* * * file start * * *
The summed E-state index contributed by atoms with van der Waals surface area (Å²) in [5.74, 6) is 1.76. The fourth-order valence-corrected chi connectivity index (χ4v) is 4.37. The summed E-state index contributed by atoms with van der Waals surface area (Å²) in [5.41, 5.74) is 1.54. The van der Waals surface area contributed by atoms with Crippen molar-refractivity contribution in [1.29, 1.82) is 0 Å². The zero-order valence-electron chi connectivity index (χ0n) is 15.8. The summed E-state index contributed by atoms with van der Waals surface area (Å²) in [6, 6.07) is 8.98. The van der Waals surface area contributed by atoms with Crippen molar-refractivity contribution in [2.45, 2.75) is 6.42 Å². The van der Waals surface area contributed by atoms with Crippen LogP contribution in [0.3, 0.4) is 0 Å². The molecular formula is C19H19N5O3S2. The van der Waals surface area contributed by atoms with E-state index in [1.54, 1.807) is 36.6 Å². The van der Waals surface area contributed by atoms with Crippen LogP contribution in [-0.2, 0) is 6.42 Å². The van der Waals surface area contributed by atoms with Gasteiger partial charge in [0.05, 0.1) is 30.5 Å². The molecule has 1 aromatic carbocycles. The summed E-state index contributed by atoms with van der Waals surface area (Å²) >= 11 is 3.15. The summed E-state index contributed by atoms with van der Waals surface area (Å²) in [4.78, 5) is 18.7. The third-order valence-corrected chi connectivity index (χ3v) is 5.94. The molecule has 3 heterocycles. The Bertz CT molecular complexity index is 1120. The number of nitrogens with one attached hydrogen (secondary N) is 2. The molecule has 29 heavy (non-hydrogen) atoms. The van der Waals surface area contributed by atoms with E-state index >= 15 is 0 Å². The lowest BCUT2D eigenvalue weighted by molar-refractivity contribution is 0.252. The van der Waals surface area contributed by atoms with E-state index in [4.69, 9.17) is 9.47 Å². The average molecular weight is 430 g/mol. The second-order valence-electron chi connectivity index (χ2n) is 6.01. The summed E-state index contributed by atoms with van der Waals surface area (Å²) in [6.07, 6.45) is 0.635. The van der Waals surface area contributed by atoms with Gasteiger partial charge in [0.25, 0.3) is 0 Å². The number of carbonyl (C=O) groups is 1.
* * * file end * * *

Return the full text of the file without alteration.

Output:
The summed E-state index contributed by atoms with van der Waals surface area (Å²) in [5.74, 6) is 1.76. The fourth-order valence-corrected chi connectivity index (χ4v) is 4.37. The summed E-state index contributed by atoms with van der Waals surface area (Å²) in [5.41, 5.74) is 1.54. The van der Waals surface area contributed by atoms with Crippen molar-refractivity contribution in [1.29, 1.82) is 0 Å². The zero-order valence-electron chi connectivity index (χ0n) is 15.8. The summed E-state index contributed by atoms with van der Waals surface area (Å²) in [6, 6.07) is 8.98. The van der Waals surface area contributed by atoms with Crippen molar-refractivity contribution in [2.45, 2.75) is 6.42 Å². The van der Waals surface area contributed by atoms with Crippen LogP contribution in [0.3, 0.4) is 0 Å². The molecular formula is C19H19N5O3S2. The van der Waals surface area contributed by atoms with E-state index in [1.54, 1.807) is 36.6 Å². The van der Waals surface area contributed by atoms with Crippen LogP contribution in [-0.2, 0) is 6.42 Å². The van der Waals surface area contributed by atoms with Gasteiger partial charge in [0.05, 0.1) is 30.5 Å². The molecule has 1 aromatic carbocycles. The summed E-state index contributed by atoms with van der Waals surface area (Å²) >= 11 is 3.15. The summed E-state index contributed by atoms with van der Waals surface area (Å²) in [4.78, 5) is 18.7. The third-order valence-corrected chi connectivity index (χ3v) is 5.94. The molecule has 3 heterocycles. The Bertz CT molecular complexity index is 1120. The number of nitrogens with one attached hydrogen (secondary N) is 2. The molecule has 29 heavy (non-hydrogen) atoms. The van der Waals surface area contributed by atoms with E-state index >= 15 is 0 Å². The lowest BCUT2D eigenvalue weighted by molar-refractivity contribution is 0.252. The van der Waals surface area contributed by atoms with E-state index in [4.69, 9.17) is 9.47 Å². The average molecular weight is 430 g/mol. The second-order valence-electron chi connectivity index (χ2n) is 6.01. The summed E-state index contributed by atoms with van der Waals surface area (Å²) in [6.07, 6.45) is 0.635. The van der Waals surface area contributed by atoms with Gasteiger partial charge in [0.25, 0.3) is 0 Å². The number of carbonyl (C=O) groups is 1.